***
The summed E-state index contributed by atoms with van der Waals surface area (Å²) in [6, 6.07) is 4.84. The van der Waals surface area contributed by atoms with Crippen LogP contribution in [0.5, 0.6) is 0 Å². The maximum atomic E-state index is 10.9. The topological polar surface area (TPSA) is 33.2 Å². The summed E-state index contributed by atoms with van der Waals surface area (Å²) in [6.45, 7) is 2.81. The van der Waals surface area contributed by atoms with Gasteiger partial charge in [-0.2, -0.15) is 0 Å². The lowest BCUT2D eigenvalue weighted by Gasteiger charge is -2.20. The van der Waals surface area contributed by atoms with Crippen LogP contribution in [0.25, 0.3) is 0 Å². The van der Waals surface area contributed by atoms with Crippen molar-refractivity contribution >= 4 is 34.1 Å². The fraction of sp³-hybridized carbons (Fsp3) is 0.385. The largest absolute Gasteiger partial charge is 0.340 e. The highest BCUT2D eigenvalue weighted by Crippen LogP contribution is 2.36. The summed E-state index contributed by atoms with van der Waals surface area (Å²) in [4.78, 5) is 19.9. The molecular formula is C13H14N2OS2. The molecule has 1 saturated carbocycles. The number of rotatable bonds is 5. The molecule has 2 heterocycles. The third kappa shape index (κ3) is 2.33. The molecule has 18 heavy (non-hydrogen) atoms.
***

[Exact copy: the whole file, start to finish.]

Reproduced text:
The summed E-state index contributed by atoms with van der Waals surface area (Å²) in [6, 6.07) is 4.84. The van der Waals surface area contributed by atoms with Crippen LogP contribution in [0.5, 0.6) is 0 Å². The maximum atomic E-state index is 10.9. The topological polar surface area (TPSA) is 33.2 Å². The summed E-state index contributed by atoms with van der Waals surface area (Å²) in [6.45, 7) is 2.81. The van der Waals surface area contributed by atoms with Gasteiger partial charge in [-0.2, -0.15) is 0 Å². The lowest BCUT2D eigenvalue weighted by Gasteiger charge is -2.20. The van der Waals surface area contributed by atoms with Crippen LogP contribution in [0.25, 0.3) is 0 Å². The van der Waals surface area contributed by atoms with Crippen molar-refractivity contribution >= 4 is 34.1 Å². The fraction of sp³-hybridized carbons (Fsp3) is 0.385. The largest absolute Gasteiger partial charge is 0.340 e. The highest BCUT2D eigenvalue weighted by Crippen LogP contribution is 2.36. The summed E-state index contributed by atoms with van der Waals surface area (Å²) in [4.78, 5) is 19.9. The molecular formula is C13H14N2OS2. The molecule has 1 saturated carbocycles. The number of rotatable bonds is 5. The molecule has 2 heterocycles. The third kappa shape index (κ3) is 2.33. The molecule has 18 heavy (non-hydrogen) atoms.